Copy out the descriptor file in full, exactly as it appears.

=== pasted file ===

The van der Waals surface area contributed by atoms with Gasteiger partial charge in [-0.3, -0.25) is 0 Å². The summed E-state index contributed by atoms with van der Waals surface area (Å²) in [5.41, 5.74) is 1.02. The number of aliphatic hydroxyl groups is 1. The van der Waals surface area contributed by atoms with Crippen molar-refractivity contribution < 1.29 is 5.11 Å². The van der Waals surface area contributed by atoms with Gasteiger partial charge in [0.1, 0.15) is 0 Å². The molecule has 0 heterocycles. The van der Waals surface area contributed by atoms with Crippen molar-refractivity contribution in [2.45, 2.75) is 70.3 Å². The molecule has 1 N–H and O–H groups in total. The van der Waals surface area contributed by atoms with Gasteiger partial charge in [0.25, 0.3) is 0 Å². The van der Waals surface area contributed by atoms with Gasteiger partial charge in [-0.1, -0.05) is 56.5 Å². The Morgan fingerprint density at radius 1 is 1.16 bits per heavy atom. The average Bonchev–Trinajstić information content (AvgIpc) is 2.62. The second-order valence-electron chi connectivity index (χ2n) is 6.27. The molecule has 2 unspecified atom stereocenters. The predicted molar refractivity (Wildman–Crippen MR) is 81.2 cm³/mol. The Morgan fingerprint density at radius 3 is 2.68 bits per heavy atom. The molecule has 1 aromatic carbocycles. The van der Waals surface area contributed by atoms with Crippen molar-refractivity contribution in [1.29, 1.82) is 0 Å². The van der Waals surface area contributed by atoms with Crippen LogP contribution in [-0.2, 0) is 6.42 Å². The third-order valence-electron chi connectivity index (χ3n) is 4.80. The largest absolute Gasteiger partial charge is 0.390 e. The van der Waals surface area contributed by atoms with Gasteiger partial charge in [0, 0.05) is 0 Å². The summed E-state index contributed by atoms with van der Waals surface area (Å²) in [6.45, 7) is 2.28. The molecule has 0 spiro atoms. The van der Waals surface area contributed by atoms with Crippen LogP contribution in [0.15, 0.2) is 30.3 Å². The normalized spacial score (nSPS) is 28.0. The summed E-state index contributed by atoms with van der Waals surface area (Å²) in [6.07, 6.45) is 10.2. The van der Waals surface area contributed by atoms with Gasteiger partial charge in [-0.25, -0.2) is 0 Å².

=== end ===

The van der Waals surface area contributed by atoms with Gasteiger partial charge in [-0.3, -0.25) is 0 Å². The summed E-state index contributed by atoms with van der Waals surface area (Å²) in [5.41, 5.74) is 1.02. The number of aliphatic hydroxyl groups is 1. The van der Waals surface area contributed by atoms with Crippen molar-refractivity contribution < 1.29 is 5.11 Å². The van der Waals surface area contributed by atoms with Gasteiger partial charge in [0.1, 0.15) is 0 Å². The molecule has 0 heterocycles. The van der Waals surface area contributed by atoms with Crippen molar-refractivity contribution in [2.45, 2.75) is 70.3 Å². The molecule has 1 N–H and O–H groups in total. The van der Waals surface area contributed by atoms with Gasteiger partial charge in [0.25, 0.3) is 0 Å². The van der Waals surface area contributed by atoms with Gasteiger partial charge in [-0.1, -0.05) is 56.5 Å². The Morgan fingerprint density at radius 1 is 1.16 bits per heavy atom. The average Bonchev–Trinajstić information content (AvgIpc) is 2.62. The second-order valence-electron chi connectivity index (χ2n) is 6.27. The molecule has 2 unspecified atom stereocenters. The predicted molar refractivity (Wildman–Crippen MR) is 81.2 cm³/mol. The Morgan fingerprint density at radius 3 is 2.68 bits per heavy atom. The molecule has 1 aromatic carbocycles. The van der Waals surface area contributed by atoms with Crippen molar-refractivity contribution in [1.29, 1.82) is 0 Å². The van der Waals surface area contributed by atoms with Crippen LogP contribution in [-0.2, 0) is 6.42 Å². The third-order valence-electron chi connectivity index (χ3n) is 4.80. The largest absolute Gasteiger partial charge is 0.390 e. The van der Waals surface area contributed by atoms with Gasteiger partial charge in [0, 0.05) is 0 Å². The summed E-state index contributed by atoms with van der Waals surface area (Å²) in [6.45, 7) is 2.28. The molecule has 0 spiro atoms. The van der Waals surface area contributed by atoms with Crippen LogP contribution in [0.15, 0.2) is 30.3 Å². The normalized spacial score (nSPS) is 28.0. The summed E-state index contributed by atoms with van der Waals surface area (Å²) in [6.07, 6.45) is 10.2. The van der Waals surface area contributed by atoms with Gasteiger partial charge in [-0.25, -0.2) is 0 Å².